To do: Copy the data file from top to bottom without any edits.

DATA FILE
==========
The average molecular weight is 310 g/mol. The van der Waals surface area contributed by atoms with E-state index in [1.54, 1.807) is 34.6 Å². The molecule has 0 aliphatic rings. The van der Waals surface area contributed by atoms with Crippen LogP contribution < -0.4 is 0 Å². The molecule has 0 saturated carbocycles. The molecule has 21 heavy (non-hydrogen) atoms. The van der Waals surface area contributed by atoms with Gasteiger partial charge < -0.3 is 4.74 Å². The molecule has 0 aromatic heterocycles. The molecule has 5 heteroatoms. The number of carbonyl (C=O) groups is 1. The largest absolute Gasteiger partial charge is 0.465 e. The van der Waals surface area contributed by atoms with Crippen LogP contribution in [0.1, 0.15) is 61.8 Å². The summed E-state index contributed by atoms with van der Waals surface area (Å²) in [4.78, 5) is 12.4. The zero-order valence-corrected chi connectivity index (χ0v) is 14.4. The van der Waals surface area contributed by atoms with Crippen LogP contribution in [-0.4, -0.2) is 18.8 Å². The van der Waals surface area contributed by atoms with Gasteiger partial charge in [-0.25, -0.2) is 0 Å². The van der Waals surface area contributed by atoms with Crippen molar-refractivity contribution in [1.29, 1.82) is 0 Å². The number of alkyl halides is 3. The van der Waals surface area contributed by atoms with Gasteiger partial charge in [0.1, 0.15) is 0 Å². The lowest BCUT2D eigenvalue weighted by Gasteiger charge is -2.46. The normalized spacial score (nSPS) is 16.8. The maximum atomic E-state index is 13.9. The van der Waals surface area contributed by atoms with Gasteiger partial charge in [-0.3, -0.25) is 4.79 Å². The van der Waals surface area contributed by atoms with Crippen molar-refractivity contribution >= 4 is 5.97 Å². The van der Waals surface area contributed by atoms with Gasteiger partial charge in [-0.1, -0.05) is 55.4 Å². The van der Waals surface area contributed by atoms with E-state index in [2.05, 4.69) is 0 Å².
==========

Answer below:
The average molecular weight is 310 g/mol. The van der Waals surface area contributed by atoms with E-state index in [1.54, 1.807) is 34.6 Å². The molecule has 0 aliphatic rings. The van der Waals surface area contributed by atoms with Crippen LogP contribution < -0.4 is 0 Å². The molecule has 0 saturated carbocycles. The molecule has 21 heavy (non-hydrogen) atoms. The van der Waals surface area contributed by atoms with Gasteiger partial charge < -0.3 is 4.74 Å². The molecule has 0 aromatic heterocycles. The molecule has 5 heteroatoms. The number of carbonyl (C=O) groups is 1. The largest absolute Gasteiger partial charge is 0.465 e. The van der Waals surface area contributed by atoms with Crippen LogP contribution in [0.1, 0.15) is 61.8 Å². The summed E-state index contributed by atoms with van der Waals surface area (Å²) in [4.78, 5) is 12.4. The zero-order valence-corrected chi connectivity index (χ0v) is 14.4. The van der Waals surface area contributed by atoms with Crippen LogP contribution in [-0.4, -0.2) is 18.8 Å². The van der Waals surface area contributed by atoms with Gasteiger partial charge in [-0.25, -0.2) is 0 Å². The van der Waals surface area contributed by atoms with Crippen molar-refractivity contribution in [1.29, 1.82) is 0 Å². The number of alkyl halides is 3. The van der Waals surface area contributed by atoms with Gasteiger partial charge in [0.1, 0.15) is 0 Å². The lowest BCUT2D eigenvalue weighted by Gasteiger charge is -2.46. The normalized spacial score (nSPS) is 16.8. The maximum atomic E-state index is 13.9. The van der Waals surface area contributed by atoms with Gasteiger partial charge in [-0.3, -0.25) is 4.79 Å². The van der Waals surface area contributed by atoms with Crippen molar-refractivity contribution >= 4 is 5.97 Å². The van der Waals surface area contributed by atoms with Gasteiger partial charge in [-0.1, -0.05) is 55.4 Å². The van der Waals surface area contributed by atoms with E-state index in [2.05, 4.69) is 0 Å².